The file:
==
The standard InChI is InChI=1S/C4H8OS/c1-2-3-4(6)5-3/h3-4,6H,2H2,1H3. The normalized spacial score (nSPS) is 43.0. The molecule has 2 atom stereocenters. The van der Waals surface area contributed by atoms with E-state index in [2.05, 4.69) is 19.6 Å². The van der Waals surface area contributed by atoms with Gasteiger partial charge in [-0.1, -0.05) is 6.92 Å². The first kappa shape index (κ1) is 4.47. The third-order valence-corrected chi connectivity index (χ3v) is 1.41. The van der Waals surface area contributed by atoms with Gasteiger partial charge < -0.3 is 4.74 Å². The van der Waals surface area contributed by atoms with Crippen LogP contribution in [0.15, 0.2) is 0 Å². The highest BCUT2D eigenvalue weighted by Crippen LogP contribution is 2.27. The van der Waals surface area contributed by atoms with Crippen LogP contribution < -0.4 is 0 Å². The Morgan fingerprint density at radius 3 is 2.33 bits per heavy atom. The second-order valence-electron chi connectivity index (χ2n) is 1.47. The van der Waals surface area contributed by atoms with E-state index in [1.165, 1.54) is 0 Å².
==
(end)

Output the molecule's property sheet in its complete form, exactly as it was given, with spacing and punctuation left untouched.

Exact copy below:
The standard InChI is InChI=1S/C4H8OS/c1-2-3-4(6)5-3/h3-4,6H,2H2,1H3. The normalized spacial score (nSPS) is 43.0. The molecule has 2 atom stereocenters. The van der Waals surface area contributed by atoms with E-state index in [2.05, 4.69) is 19.6 Å². The van der Waals surface area contributed by atoms with Gasteiger partial charge in [-0.1, -0.05) is 6.92 Å². The first kappa shape index (κ1) is 4.47. The third-order valence-corrected chi connectivity index (χ3v) is 1.41. The van der Waals surface area contributed by atoms with Gasteiger partial charge < -0.3 is 4.74 Å². The van der Waals surface area contributed by atoms with Crippen LogP contribution in [0.15, 0.2) is 0 Å². The highest BCUT2D eigenvalue weighted by Crippen LogP contribution is 2.27. The van der Waals surface area contributed by atoms with Crippen LogP contribution < -0.4 is 0 Å². The Morgan fingerprint density at radius 3 is 2.33 bits per heavy atom. The second-order valence-electron chi connectivity index (χ2n) is 1.47. The van der Waals surface area contributed by atoms with E-state index in [1.165, 1.54) is 0 Å².